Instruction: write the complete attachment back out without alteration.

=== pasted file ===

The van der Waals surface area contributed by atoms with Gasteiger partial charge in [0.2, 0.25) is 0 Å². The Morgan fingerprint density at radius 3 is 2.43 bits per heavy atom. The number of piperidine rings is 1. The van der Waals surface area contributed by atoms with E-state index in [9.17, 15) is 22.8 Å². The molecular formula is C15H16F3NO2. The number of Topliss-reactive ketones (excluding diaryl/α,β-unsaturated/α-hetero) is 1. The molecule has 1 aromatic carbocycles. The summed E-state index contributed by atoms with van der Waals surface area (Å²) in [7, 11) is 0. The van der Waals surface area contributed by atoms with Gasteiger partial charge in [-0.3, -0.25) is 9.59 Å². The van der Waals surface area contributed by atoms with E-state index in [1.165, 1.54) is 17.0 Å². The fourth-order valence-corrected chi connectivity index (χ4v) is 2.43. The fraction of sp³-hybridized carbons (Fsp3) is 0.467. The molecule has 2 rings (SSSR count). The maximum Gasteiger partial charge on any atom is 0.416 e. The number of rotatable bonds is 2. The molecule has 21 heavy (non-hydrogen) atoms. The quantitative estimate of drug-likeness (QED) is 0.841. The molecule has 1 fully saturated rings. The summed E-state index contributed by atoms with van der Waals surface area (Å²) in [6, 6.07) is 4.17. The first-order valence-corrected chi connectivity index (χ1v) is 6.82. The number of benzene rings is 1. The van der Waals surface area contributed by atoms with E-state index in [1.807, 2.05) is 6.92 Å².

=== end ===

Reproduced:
The van der Waals surface area contributed by atoms with Gasteiger partial charge in [0.2, 0.25) is 0 Å². The Morgan fingerprint density at radius 3 is 2.43 bits per heavy atom. The number of piperidine rings is 1. The van der Waals surface area contributed by atoms with E-state index in [9.17, 15) is 22.8 Å². The molecular formula is C15H16F3NO2. The number of Topliss-reactive ketones (excluding diaryl/α,β-unsaturated/α-hetero) is 1. The molecule has 1 aromatic carbocycles. The summed E-state index contributed by atoms with van der Waals surface area (Å²) in [7, 11) is 0. The van der Waals surface area contributed by atoms with Gasteiger partial charge in [-0.3, -0.25) is 9.59 Å². The van der Waals surface area contributed by atoms with E-state index in [1.165, 1.54) is 17.0 Å². The fourth-order valence-corrected chi connectivity index (χ4v) is 2.43. The fraction of sp³-hybridized carbons (Fsp3) is 0.467. The molecule has 2 rings (SSSR count). The maximum Gasteiger partial charge on any atom is 0.416 e. The number of rotatable bonds is 2. The molecule has 21 heavy (non-hydrogen) atoms. The quantitative estimate of drug-likeness (QED) is 0.841. The molecule has 1 fully saturated rings. The summed E-state index contributed by atoms with van der Waals surface area (Å²) in [6, 6.07) is 4.17. The first-order valence-corrected chi connectivity index (χ1v) is 6.82. The number of benzene rings is 1. The van der Waals surface area contributed by atoms with E-state index in [1.807, 2.05) is 6.92 Å².